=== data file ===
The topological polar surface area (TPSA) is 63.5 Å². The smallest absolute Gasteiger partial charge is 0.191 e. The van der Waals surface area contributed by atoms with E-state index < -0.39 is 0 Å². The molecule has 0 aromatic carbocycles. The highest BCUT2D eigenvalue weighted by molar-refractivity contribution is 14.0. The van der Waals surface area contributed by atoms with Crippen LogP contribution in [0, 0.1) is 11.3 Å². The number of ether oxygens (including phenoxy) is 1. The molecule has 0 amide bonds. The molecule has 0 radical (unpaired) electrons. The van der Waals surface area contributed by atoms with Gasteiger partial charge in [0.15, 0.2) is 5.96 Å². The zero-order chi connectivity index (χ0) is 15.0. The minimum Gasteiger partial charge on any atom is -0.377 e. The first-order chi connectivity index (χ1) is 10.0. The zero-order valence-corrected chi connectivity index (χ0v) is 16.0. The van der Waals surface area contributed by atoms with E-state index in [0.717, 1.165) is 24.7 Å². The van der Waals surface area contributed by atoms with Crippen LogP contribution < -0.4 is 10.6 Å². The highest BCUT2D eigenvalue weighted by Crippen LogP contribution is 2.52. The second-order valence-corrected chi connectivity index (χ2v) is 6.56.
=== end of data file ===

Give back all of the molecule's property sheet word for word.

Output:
The topological polar surface area (TPSA) is 63.5 Å². The smallest absolute Gasteiger partial charge is 0.191 e. The van der Waals surface area contributed by atoms with E-state index < -0.39 is 0 Å². The molecule has 0 aromatic carbocycles. The highest BCUT2D eigenvalue weighted by molar-refractivity contribution is 14.0. The van der Waals surface area contributed by atoms with Crippen LogP contribution in [0, 0.1) is 11.3 Å². The number of ether oxygens (including phenoxy) is 1. The molecule has 0 amide bonds. The molecule has 0 radical (unpaired) electrons. The van der Waals surface area contributed by atoms with Gasteiger partial charge in [0.15, 0.2) is 5.96 Å². The zero-order chi connectivity index (χ0) is 15.0. The minimum Gasteiger partial charge on any atom is -0.377 e. The first-order chi connectivity index (χ1) is 10.0. The zero-order valence-corrected chi connectivity index (χ0v) is 16.0. The van der Waals surface area contributed by atoms with E-state index in [0.717, 1.165) is 24.7 Å². The van der Waals surface area contributed by atoms with Crippen LogP contribution < -0.4 is 10.6 Å². The highest BCUT2D eigenvalue weighted by Crippen LogP contribution is 2.52. The second-order valence-corrected chi connectivity index (χ2v) is 6.56.